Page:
If you are looking for small gift ideas for your friends, you might want to check out my Etsy shop at:

It has a number of inexpensive gift ideas to send a friend for any special occasion, including this bracelet.  The gift box can easily be personalized, too, at no extra charge, if you contact me on my Etsy shop with the personal message you want to send.

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Saturday, October 17, 2020

Stay Connected if You Live Alone - It Could Save Your Life

The retirement community where I live contains over 12,000 condominiums, and only one person lives in approximately half of them.  As a result, we occasionally hear about people who have died alone, and their death was not discovered for a day or longer.  In a few instances, people have gone missing, but no one realized it until days had passed and a friend or neighbor checked on them.
In addition to these risks, living alone has been shown to decrease your lifespan, as well as the quality of the final years of your life, often because the person becomes isolated and fails to reach out and contact other people. Loneliness is a dementia risk.  People who live alone often have a poorer diet and are less likely to maintain their personal hygiene. They may be slower to get to a hospital if they are showing signs of a heart attack or stroke. They rarely recognize their own dementia symptoms.  It is dangerous for many reasons.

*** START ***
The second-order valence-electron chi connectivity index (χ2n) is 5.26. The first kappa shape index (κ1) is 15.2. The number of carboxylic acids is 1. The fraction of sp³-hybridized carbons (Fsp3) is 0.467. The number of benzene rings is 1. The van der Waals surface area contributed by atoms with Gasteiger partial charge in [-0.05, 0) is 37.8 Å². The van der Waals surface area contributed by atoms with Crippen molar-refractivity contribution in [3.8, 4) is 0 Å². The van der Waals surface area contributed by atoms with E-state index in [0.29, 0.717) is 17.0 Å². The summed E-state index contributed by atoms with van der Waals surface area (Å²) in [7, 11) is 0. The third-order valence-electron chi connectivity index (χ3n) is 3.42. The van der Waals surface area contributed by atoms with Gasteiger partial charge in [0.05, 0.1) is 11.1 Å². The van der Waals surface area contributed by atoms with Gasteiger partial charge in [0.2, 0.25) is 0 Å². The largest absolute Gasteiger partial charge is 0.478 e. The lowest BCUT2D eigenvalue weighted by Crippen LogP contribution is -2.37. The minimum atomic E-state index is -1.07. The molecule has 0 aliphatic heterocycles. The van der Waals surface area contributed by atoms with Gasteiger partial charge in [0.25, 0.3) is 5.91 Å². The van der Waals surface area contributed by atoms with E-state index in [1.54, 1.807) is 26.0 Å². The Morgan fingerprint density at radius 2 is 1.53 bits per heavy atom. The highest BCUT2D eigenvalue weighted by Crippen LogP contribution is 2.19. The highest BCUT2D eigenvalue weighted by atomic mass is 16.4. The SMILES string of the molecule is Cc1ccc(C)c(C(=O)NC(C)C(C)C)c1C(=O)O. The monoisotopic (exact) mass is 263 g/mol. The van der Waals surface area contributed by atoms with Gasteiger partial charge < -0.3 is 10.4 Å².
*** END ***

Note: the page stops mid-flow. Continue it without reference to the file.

I recently heard about a woman who fell in her home and it was days before anyone found her. She was dehydrated and extremely weak before she was discovered, but she did survive. Doctors said that she would probably have died if she had laid there much longer.  Being alone too much puts your life at risk.
Loneliness is even more important during situations such as the Covid-19 pandemic.  Many senior citizens, unable to visit with friends, neighbors, and family, have become more isolated than ever before.  If they have a dangerous preexisting condition, such as diabetes, asthma or chronic kidney disease, they are usually taking extreme precautions to avoid seeing other people.  This could protect them from Covid-19, but put them at risk in other ways. 
If you are one of the millions of retirees who live alone, how can you stay connected to other people?  How can make sure that someone is looking out for you?  How can you maintain your relationships and build new ones?

Check in with someone every day - In the past, it was recommended that someone should call the elderly members of their family every day.  However, at a time when the younger generations are often overwhelmed with their jobs and children, making phone calls to an aging parent day-after-day, year-after-year, can become an overwhelming task.  Today, there are other ways to make sure everyone in your family is doing OK.